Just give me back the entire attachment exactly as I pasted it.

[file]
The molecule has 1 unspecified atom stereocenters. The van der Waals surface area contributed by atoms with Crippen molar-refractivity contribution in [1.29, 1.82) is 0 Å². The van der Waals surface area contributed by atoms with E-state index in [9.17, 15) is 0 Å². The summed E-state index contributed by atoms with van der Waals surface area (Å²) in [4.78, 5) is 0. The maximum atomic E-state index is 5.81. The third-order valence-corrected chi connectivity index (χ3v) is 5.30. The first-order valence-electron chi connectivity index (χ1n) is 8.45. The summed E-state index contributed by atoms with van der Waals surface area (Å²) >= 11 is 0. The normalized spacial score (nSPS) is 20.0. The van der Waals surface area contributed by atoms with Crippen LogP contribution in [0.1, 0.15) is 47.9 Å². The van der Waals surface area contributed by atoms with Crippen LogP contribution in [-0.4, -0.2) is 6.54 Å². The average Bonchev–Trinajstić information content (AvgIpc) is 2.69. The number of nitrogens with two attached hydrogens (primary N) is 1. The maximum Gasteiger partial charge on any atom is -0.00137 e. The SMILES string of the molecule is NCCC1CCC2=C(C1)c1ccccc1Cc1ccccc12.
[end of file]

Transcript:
The molecule has 1 unspecified atom stereocenters. The van der Waals surface area contributed by atoms with Crippen molar-refractivity contribution in [1.29, 1.82) is 0 Å². The van der Waals surface area contributed by atoms with E-state index in [9.17, 15) is 0 Å². The summed E-state index contributed by atoms with van der Waals surface area (Å²) in [4.78, 5) is 0. The maximum atomic E-state index is 5.81. The third-order valence-corrected chi connectivity index (χ3v) is 5.30. The first-order valence-electron chi connectivity index (χ1n) is 8.45. The summed E-state index contributed by atoms with van der Waals surface area (Å²) >= 11 is 0. The normalized spacial score (nSPS) is 20.0. The van der Waals surface area contributed by atoms with Crippen LogP contribution in [0.1, 0.15) is 47.9 Å². The van der Waals surface area contributed by atoms with Crippen LogP contribution in [-0.4, -0.2) is 6.54 Å². The average Bonchev–Trinajstić information content (AvgIpc) is 2.69. The number of nitrogens with two attached hydrogens (primary N) is 1. The maximum Gasteiger partial charge on any atom is -0.00137 e. The SMILES string of the molecule is NCCC1CCC2=C(C1)c1ccccc1Cc1ccccc12.